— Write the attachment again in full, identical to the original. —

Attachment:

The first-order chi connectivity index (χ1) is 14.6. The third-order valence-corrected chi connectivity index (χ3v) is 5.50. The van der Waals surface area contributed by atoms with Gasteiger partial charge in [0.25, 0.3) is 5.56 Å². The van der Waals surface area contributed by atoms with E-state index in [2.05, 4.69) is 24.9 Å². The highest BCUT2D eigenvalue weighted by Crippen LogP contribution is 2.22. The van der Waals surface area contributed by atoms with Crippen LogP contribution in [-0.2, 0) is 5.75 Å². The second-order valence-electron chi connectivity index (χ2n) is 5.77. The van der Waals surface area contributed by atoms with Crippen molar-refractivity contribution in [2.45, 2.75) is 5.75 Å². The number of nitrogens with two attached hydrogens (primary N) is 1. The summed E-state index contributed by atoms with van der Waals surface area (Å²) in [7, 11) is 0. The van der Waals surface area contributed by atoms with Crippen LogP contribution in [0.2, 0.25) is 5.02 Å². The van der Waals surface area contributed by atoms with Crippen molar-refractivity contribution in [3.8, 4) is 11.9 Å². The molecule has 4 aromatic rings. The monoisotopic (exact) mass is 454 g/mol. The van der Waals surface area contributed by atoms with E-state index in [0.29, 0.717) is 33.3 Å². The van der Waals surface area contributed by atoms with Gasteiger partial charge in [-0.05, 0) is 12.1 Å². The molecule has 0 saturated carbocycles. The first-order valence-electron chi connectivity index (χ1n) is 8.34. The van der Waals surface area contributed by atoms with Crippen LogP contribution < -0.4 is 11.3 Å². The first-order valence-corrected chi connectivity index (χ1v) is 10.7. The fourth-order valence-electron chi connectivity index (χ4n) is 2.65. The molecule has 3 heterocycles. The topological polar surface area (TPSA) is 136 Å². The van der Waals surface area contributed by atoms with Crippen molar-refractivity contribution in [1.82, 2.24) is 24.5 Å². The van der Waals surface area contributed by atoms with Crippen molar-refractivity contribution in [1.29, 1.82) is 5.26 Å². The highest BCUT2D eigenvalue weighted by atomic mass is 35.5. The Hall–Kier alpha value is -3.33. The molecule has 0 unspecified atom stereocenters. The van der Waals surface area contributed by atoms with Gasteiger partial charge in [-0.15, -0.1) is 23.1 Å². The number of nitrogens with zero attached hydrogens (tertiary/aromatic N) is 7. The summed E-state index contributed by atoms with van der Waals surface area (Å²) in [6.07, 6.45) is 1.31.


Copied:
The first-order chi connectivity index (χ1) is 14.6. The third-order valence-corrected chi connectivity index (χ3v) is 5.50. The van der Waals surface area contributed by atoms with Gasteiger partial charge in [0.25, 0.3) is 5.56 Å². The van der Waals surface area contributed by atoms with E-state index in [2.05, 4.69) is 24.9 Å². The highest BCUT2D eigenvalue weighted by Crippen LogP contribution is 2.22. The van der Waals surface area contributed by atoms with Crippen LogP contribution in [-0.2, 0) is 5.75 Å². The second-order valence-electron chi connectivity index (χ2n) is 5.77. The van der Waals surface area contributed by atoms with Crippen molar-refractivity contribution in [2.45, 2.75) is 5.75 Å². The number of nitrogens with two attached hydrogens (primary N) is 1. The summed E-state index contributed by atoms with van der Waals surface area (Å²) in [7, 11) is 0. The van der Waals surface area contributed by atoms with Crippen LogP contribution in [0.2, 0.25) is 5.02 Å². The van der Waals surface area contributed by atoms with Crippen molar-refractivity contribution in [3.8, 4) is 11.9 Å². The molecule has 4 aromatic rings. The monoisotopic (exact) mass is 454 g/mol. The van der Waals surface area contributed by atoms with E-state index in [0.29, 0.717) is 33.3 Å². The van der Waals surface area contributed by atoms with Gasteiger partial charge in [-0.05, 0) is 12.1 Å². The molecule has 0 saturated carbocycles. The first-order valence-electron chi connectivity index (χ1n) is 8.34. The van der Waals surface area contributed by atoms with Crippen LogP contribution < -0.4 is 11.3 Å². The first-order valence-corrected chi connectivity index (χ1v) is 10.7. The fourth-order valence-electron chi connectivity index (χ4n) is 2.65. The molecule has 3 heterocycles. The topological polar surface area (TPSA) is 136 Å². The van der Waals surface area contributed by atoms with Crippen molar-refractivity contribution in [1.82, 2.24) is 24.5 Å². The van der Waals surface area contributed by atoms with Crippen molar-refractivity contribution in [1.29, 1.82) is 5.26 Å². The highest BCUT2D eigenvalue weighted by atomic mass is 35.5. The Hall–Kier alpha value is -3.33. The molecule has 0 unspecified atom stereocenters. The van der Waals surface area contributed by atoms with Gasteiger partial charge in [-0.15, -0.1) is 23.1 Å². The number of nitrogens with zero attached hydrogens (tertiary/aromatic N) is 7. The summed E-state index contributed by atoms with van der Waals surface area (Å²) in [6.07, 6.45) is 1.31.